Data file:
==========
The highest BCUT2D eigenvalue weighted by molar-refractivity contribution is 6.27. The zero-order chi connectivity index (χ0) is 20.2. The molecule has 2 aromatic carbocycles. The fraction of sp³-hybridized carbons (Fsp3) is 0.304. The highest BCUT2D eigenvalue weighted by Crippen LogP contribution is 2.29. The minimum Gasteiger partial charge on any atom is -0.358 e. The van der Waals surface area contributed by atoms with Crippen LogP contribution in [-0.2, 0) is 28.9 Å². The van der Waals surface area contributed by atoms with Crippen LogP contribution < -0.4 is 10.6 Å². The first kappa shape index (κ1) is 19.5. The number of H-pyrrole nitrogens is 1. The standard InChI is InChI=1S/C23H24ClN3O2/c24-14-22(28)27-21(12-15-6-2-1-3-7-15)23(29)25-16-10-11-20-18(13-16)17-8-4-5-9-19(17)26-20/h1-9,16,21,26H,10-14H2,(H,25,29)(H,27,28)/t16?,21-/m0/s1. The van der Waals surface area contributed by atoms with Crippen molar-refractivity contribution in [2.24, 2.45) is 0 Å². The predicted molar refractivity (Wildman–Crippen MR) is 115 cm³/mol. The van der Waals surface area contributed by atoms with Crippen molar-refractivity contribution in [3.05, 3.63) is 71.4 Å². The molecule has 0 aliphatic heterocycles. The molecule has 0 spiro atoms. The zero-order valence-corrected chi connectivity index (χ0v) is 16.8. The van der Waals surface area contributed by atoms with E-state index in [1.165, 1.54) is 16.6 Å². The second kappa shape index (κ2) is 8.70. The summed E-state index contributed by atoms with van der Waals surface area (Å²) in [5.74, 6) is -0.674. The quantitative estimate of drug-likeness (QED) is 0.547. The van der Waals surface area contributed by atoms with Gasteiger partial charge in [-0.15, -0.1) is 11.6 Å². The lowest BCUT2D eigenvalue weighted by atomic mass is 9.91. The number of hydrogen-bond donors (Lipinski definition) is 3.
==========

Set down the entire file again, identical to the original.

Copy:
The highest BCUT2D eigenvalue weighted by molar-refractivity contribution is 6.27. The zero-order chi connectivity index (χ0) is 20.2. The molecule has 2 aromatic carbocycles. The fraction of sp³-hybridized carbons (Fsp3) is 0.304. The highest BCUT2D eigenvalue weighted by Crippen LogP contribution is 2.29. The minimum Gasteiger partial charge on any atom is -0.358 e. The van der Waals surface area contributed by atoms with Crippen LogP contribution in [-0.2, 0) is 28.9 Å². The van der Waals surface area contributed by atoms with Crippen LogP contribution < -0.4 is 10.6 Å². The first kappa shape index (κ1) is 19.5. The number of H-pyrrole nitrogens is 1. The standard InChI is InChI=1S/C23H24ClN3O2/c24-14-22(28)27-21(12-15-6-2-1-3-7-15)23(29)25-16-10-11-20-18(13-16)17-8-4-5-9-19(17)26-20/h1-9,16,21,26H,10-14H2,(H,25,29)(H,27,28)/t16?,21-/m0/s1. The van der Waals surface area contributed by atoms with Crippen molar-refractivity contribution in [2.24, 2.45) is 0 Å². The predicted molar refractivity (Wildman–Crippen MR) is 115 cm³/mol. The van der Waals surface area contributed by atoms with Crippen molar-refractivity contribution in [3.05, 3.63) is 71.4 Å². The molecule has 0 aliphatic heterocycles. The molecule has 0 spiro atoms. The zero-order valence-corrected chi connectivity index (χ0v) is 16.8. The van der Waals surface area contributed by atoms with E-state index in [1.165, 1.54) is 16.6 Å². The second kappa shape index (κ2) is 8.70. The summed E-state index contributed by atoms with van der Waals surface area (Å²) in [5.74, 6) is -0.674. The quantitative estimate of drug-likeness (QED) is 0.547. The van der Waals surface area contributed by atoms with Gasteiger partial charge in [-0.15, -0.1) is 11.6 Å². The lowest BCUT2D eigenvalue weighted by atomic mass is 9.91. The number of hydrogen-bond donors (Lipinski definition) is 3.